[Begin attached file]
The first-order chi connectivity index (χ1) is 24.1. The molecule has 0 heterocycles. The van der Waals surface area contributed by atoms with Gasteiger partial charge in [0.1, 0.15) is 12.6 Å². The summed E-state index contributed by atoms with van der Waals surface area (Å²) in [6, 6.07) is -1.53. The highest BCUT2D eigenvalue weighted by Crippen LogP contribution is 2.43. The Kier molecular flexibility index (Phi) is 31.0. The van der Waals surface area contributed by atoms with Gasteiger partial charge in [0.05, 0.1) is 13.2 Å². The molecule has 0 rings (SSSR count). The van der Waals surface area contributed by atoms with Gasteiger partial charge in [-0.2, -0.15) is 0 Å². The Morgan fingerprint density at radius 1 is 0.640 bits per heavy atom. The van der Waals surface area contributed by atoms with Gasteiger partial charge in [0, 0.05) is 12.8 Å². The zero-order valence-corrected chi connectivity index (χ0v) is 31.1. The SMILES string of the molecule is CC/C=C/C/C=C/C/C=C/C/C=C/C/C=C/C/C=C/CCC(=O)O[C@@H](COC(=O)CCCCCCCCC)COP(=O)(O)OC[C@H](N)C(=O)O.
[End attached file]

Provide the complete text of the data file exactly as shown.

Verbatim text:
The first-order chi connectivity index (χ1) is 24.1. The molecule has 0 heterocycles. The van der Waals surface area contributed by atoms with Gasteiger partial charge in [0.1, 0.15) is 12.6 Å². The summed E-state index contributed by atoms with van der Waals surface area (Å²) in [6, 6.07) is -1.53. The highest BCUT2D eigenvalue weighted by Crippen LogP contribution is 2.43. The Kier molecular flexibility index (Phi) is 31.0. The van der Waals surface area contributed by atoms with Gasteiger partial charge in [0.05, 0.1) is 13.2 Å². The molecule has 0 rings (SSSR count). The van der Waals surface area contributed by atoms with Gasteiger partial charge in [-0.2, -0.15) is 0 Å². The Morgan fingerprint density at radius 1 is 0.640 bits per heavy atom. The van der Waals surface area contributed by atoms with Gasteiger partial charge in [0, 0.05) is 12.8 Å². The zero-order valence-corrected chi connectivity index (χ0v) is 31.1. The SMILES string of the molecule is CC/C=C/C/C=C/C/C=C/C/C=C/C/C=C/C/C=C/CCC(=O)O[C@@H](COC(=O)CCCCCCCCC)COP(=O)(O)OC[C@H](N)C(=O)O.